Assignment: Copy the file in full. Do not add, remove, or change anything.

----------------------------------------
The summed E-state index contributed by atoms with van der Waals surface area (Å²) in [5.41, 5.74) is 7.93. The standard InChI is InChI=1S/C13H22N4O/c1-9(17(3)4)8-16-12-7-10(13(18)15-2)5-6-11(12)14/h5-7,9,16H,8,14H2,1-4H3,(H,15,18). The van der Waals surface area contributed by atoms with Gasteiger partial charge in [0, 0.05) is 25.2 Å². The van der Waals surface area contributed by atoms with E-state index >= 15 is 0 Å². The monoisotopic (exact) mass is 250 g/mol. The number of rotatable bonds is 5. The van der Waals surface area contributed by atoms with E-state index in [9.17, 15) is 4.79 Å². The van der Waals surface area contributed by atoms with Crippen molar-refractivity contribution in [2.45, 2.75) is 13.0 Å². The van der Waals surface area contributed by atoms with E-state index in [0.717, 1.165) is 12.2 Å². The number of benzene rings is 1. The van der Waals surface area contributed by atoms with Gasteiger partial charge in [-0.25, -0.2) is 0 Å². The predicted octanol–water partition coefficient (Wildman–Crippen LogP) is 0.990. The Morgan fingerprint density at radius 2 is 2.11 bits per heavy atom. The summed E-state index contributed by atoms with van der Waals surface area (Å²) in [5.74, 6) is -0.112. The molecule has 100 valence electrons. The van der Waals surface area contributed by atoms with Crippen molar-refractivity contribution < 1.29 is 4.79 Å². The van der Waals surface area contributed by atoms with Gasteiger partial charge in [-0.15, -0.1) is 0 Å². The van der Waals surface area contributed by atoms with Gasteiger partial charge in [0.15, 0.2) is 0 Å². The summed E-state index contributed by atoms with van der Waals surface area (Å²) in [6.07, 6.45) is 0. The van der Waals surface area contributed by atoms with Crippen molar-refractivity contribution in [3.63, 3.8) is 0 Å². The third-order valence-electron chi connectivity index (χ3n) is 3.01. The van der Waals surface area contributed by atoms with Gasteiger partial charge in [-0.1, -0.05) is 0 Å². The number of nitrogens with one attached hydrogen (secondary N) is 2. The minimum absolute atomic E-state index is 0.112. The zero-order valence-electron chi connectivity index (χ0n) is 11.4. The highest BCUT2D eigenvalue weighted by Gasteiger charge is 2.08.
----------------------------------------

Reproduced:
The summed E-state index contributed by atoms with van der Waals surface area (Å²) in [5.41, 5.74) is 7.93. The standard InChI is InChI=1S/C13H22N4O/c1-9(17(3)4)8-16-12-7-10(13(18)15-2)5-6-11(12)14/h5-7,9,16H,8,14H2,1-4H3,(H,15,18). The van der Waals surface area contributed by atoms with Gasteiger partial charge in [0, 0.05) is 25.2 Å². The van der Waals surface area contributed by atoms with E-state index >= 15 is 0 Å². The monoisotopic (exact) mass is 250 g/mol. The number of rotatable bonds is 5. The van der Waals surface area contributed by atoms with E-state index in [9.17, 15) is 4.79 Å². The van der Waals surface area contributed by atoms with Crippen molar-refractivity contribution in [2.45, 2.75) is 13.0 Å². The van der Waals surface area contributed by atoms with E-state index in [0.717, 1.165) is 12.2 Å². The number of benzene rings is 1. The van der Waals surface area contributed by atoms with Gasteiger partial charge in [-0.25, -0.2) is 0 Å². The predicted octanol–water partition coefficient (Wildman–Crippen LogP) is 0.990. The Morgan fingerprint density at radius 2 is 2.11 bits per heavy atom. The summed E-state index contributed by atoms with van der Waals surface area (Å²) in [5.74, 6) is -0.112. The molecule has 100 valence electrons. The van der Waals surface area contributed by atoms with Crippen molar-refractivity contribution < 1.29 is 4.79 Å². The van der Waals surface area contributed by atoms with Gasteiger partial charge in [-0.15, -0.1) is 0 Å². The van der Waals surface area contributed by atoms with Gasteiger partial charge in [0.15, 0.2) is 0 Å². The summed E-state index contributed by atoms with van der Waals surface area (Å²) in [6.07, 6.45) is 0. The van der Waals surface area contributed by atoms with Crippen molar-refractivity contribution in [3.63, 3.8) is 0 Å². The third-order valence-electron chi connectivity index (χ3n) is 3.01. The van der Waals surface area contributed by atoms with Gasteiger partial charge in [-0.1, -0.05) is 0 Å². The number of nitrogens with one attached hydrogen (secondary N) is 2. The minimum absolute atomic E-state index is 0.112. The zero-order valence-electron chi connectivity index (χ0n) is 11.4. The highest BCUT2D eigenvalue weighted by Gasteiger charge is 2.08.